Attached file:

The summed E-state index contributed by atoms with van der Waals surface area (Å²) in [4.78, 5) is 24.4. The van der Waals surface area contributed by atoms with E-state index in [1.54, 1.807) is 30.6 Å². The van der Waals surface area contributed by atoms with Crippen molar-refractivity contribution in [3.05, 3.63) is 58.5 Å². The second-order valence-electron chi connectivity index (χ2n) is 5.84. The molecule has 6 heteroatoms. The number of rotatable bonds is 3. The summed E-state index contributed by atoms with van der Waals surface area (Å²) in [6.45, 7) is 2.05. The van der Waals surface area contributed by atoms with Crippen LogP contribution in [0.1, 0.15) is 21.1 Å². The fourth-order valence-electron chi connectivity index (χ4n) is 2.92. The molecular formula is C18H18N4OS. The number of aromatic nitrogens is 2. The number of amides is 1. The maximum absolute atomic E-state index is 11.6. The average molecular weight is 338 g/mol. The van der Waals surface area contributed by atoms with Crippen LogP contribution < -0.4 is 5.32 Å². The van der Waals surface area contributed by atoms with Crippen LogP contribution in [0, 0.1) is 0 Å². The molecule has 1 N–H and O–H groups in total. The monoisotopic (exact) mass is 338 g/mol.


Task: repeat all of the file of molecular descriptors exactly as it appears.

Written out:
The summed E-state index contributed by atoms with van der Waals surface area (Å²) in [4.78, 5) is 24.4. The van der Waals surface area contributed by atoms with E-state index in [1.54, 1.807) is 30.6 Å². The van der Waals surface area contributed by atoms with Crippen molar-refractivity contribution in [3.05, 3.63) is 58.5 Å². The second-order valence-electron chi connectivity index (χ2n) is 5.84. The molecule has 6 heteroatoms. The number of rotatable bonds is 3. The summed E-state index contributed by atoms with van der Waals surface area (Å²) in [6.45, 7) is 2.05. The van der Waals surface area contributed by atoms with Crippen LogP contribution in [0.1, 0.15) is 21.1 Å². The fourth-order valence-electron chi connectivity index (χ4n) is 2.92. The molecular formula is C18H18N4OS. The number of aromatic nitrogens is 2. The number of amides is 1. The maximum absolute atomic E-state index is 11.6. The average molecular weight is 338 g/mol. The van der Waals surface area contributed by atoms with Crippen LogP contribution < -0.4 is 5.32 Å². The van der Waals surface area contributed by atoms with Crippen LogP contribution in [0, 0.1) is 0 Å². The molecule has 1 N–H and O–H groups in total. The monoisotopic (exact) mass is 338 g/mol.